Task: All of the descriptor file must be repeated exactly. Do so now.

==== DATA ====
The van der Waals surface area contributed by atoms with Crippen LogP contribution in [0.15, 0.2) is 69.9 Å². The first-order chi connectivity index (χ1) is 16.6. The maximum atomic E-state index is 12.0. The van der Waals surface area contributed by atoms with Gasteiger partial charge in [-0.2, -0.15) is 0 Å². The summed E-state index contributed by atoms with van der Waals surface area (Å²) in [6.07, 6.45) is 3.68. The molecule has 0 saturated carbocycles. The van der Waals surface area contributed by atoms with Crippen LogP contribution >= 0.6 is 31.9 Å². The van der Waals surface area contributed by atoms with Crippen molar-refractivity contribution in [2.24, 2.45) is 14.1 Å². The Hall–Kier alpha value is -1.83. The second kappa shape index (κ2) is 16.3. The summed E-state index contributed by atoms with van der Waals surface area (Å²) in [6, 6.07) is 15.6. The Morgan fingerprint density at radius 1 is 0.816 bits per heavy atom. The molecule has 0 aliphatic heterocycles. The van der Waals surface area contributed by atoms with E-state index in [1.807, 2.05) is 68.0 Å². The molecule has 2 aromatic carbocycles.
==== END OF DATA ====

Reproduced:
The van der Waals surface area contributed by atoms with Crippen LogP contribution in [0.15, 0.2) is 69.9 Å². The first-order chi connectivity index (χ1) is 16.6. The maximum atomic E-state index is 12.0. The van der Waals surface area contributed by atoms with Gasteiger partial charge in [-0.2, -0.15) is 0 Å². The summed E-state index contributed by atoms with van der Waals surface area (Å²) in [6.07, 6.45) is 3.68. The molecule has 0 saturated carbocycles. The van der Waals surface area contributed by atoms with Crippen LogP contribution >= 0.6 is 31.9 Å². The van der Waals surface area contributed by atoms with Crippen molar-refractivity contribution in [2.24, 2.45) is 14.1 Å². The Hall–Kier alpha value is -1.83. The second kappa shape index (κ2) is 16.3. The summed E-state index contributed by atoms with van der Waals surface area (Å²) in [6, 6.07) is 15.6. The Morgan fingerprint density at radius 1 is 0.816 bits per heavy atom. The molecule has 0 aliphatic heterocycles. The van der Waals surface area contributed by atoms with E-state index in [1.807, 2.05) is 68.0 Å². The molecule has 2 aromatic carbocycles.